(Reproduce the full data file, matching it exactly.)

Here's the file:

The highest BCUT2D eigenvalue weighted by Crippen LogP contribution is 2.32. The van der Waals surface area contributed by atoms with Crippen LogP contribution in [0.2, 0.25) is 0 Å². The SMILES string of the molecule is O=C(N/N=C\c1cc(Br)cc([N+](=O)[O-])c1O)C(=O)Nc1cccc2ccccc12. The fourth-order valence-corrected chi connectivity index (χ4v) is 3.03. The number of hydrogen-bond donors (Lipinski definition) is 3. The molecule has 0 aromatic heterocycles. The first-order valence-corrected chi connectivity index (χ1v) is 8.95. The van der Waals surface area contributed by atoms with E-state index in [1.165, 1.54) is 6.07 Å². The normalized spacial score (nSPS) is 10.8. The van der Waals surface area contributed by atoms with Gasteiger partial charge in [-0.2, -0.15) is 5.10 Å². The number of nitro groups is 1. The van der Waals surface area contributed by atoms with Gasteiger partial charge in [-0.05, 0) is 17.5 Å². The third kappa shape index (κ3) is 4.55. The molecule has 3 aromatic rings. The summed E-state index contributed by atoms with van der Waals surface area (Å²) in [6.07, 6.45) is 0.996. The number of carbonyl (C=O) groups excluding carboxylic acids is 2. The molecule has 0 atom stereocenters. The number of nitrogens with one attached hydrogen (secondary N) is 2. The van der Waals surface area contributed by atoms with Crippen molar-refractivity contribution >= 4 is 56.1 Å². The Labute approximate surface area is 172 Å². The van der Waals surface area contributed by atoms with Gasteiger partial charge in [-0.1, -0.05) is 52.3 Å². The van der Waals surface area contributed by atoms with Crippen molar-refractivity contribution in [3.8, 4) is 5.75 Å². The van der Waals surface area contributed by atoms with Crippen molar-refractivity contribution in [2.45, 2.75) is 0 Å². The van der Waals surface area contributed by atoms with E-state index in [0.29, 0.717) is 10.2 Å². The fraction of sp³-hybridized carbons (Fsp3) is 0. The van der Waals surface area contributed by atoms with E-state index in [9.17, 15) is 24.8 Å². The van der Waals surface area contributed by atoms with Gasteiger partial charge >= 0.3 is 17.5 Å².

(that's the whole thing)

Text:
The highest BCUT2D eigenvalue weighted by Crippen LogP contribution is 2.32. The van der Waals surface area contributed by atoms with Crippen LogP contribution in [0.2, 0.25) is 0 Å². The SMILES string of the molecule is O=C(N/N=C\c1cc(Br)cc([N+](=O)[O-])c1O)C(=O)Nc1cccc2ccccc12. The fourth-order valence-corrected chi connectivity index (χ4v) is 3.03. The number of hydrogen-bond donors (Lipinski definition) is 3. The molecule has 0 aromatic heterocycles. The first-order valence-corrected chi connectivity index (χ1v) is 8.95. The van der Waals surface area contributed by atoms with E-state index in [1.165, 1.54) is 6.07 Å². The normalized spacial score (nSPS) is 10.8. The van der Waals surface area contributed by atoms with Gasteiger partial charge in [-0.2, -0.15) is 5.10 Å². The number of nitro groups is 1. The van der Waals surface area contributed by atoms with Gasteiger partial charge in [-0.05, 0) is 17.5 Å². The third kappa shape index (κ3) is 4.55. The molecule has 3 aromatic rings. The summed E-state index contributed by atoms with van der Waals surface area (Å²) in [6.07, 6.45) is 0.996. The number of carbonyl (C=O) groups excluding carboxylic acids is 2. The molecule has 0 atom stereocenters. The number of nitrogens with one attached hydrogen (secondary N) is 2. The van der Waals surface area contributed by atoms with Crippen molar-refractivity contribution >= 4 is 56.1 Å². The Labute approximate surface area is 172 Å². The van der Waals surface area contributed by atoms with Gasteiger partial charge in [-0.1, -0.05) is 52.3 Å². The van der Waals surface area contributed by atoms with Crippen molar-refractivity contribution in [3.8, 4) is 5.75 Å². The van der Waals surface area contributed by atoms with Crippen molar-refractivity contribution in [2.45, 2.75) is 0 Å². The van der Waals surface area contributed by atoms with E-state index in [0.29, 0.717) is 10.2 Å². The fraction of sp³-hybridized carbons (Fsp3) is 0. The van der Waals surface area contributed by atoms with E-state index in [9.17, 15) is 24.8 Å². The van der Waals surface area contributed by atoms with Gasteiger partial charge >= 0.3 is 17.5 Å².